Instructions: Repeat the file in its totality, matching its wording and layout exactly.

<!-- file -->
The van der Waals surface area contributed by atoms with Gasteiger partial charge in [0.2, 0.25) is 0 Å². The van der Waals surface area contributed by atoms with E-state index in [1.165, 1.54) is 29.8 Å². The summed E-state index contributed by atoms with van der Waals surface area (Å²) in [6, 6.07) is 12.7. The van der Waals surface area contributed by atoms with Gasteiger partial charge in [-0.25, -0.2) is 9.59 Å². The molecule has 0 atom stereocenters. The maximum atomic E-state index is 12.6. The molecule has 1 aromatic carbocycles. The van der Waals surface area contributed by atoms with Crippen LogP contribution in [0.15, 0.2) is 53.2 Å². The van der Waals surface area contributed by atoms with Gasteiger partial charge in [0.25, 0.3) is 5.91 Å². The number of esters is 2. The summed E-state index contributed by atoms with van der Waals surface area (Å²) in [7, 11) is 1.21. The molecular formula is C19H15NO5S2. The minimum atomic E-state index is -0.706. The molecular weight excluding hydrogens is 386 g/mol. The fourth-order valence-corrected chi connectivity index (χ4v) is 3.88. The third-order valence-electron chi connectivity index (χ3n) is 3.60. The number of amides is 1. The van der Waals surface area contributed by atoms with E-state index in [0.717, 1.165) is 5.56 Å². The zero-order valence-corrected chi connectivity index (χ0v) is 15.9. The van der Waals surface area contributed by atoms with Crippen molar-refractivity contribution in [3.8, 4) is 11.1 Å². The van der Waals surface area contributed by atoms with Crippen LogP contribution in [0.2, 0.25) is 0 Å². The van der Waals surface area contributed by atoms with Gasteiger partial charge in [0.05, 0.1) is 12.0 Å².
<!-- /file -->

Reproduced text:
The van der Waals surface area contributed by atoms with Gasteiger partial charge in [0.2, 0.25) is 0 Å². The van der Waals surface area contributed by atoms with E-state index in [1.165, 1.54) is 29.8 Å². The summed E-state index contributed by atoms with van der Waals surface area (Å²) in [6, 6.07) is 12.7. The van der Waals surface area contributed by atoms with Gasteiger partial charge in [-0.25, -0.2) is 9.59 Å². The molecule has 0 atom stereocenters. The maximum atomic E-state index is 12.6. The molecule has 1 aromatic carbocycles. The van der Waals surface area contributed by atoms with Crippen LogP contribution in [0.15, 0.2) is 53.2 Å². The van der Waals surface area contributed by atoms with Gasteiger partial charge in [0.25, 0.3) is 5.91 Å². The number of esters is 2. The summed E-state index contributed by atoms with van der Waals surface area (Å²) in [7, 11) is 1.21. The molecular formula is C19H15NO5S2. The minimum atomic E-state index is -0.706. The molecular weight excluding hydrogens is 386 g/mol. The fourth-order valence-corrected chi connectivity index (χ4v) is 3.88. The third-order valence-electron chi connectivity index (χ3n) is 3.60. The number of amides is 1. The van der Waals surface area contributed by atoms with E-state index in [0.717, 1.165) is 5.56 Å². The zero-order valence-corrected chi connectivity index (χ0v) is 15.9. The van der Waals surface area contributed by atoms with Crippen molar-refractivity contribution in [3.8, 4) is 11.1 Å². The van der Waals surface area contributed by atoms with Crippen LogP contribution in [0.2, 0.25) is 0 Å². The van der Waals surface area contributed by atoms with Gasteiger partial charge in [0.05, 0.1) is 12.0 Å².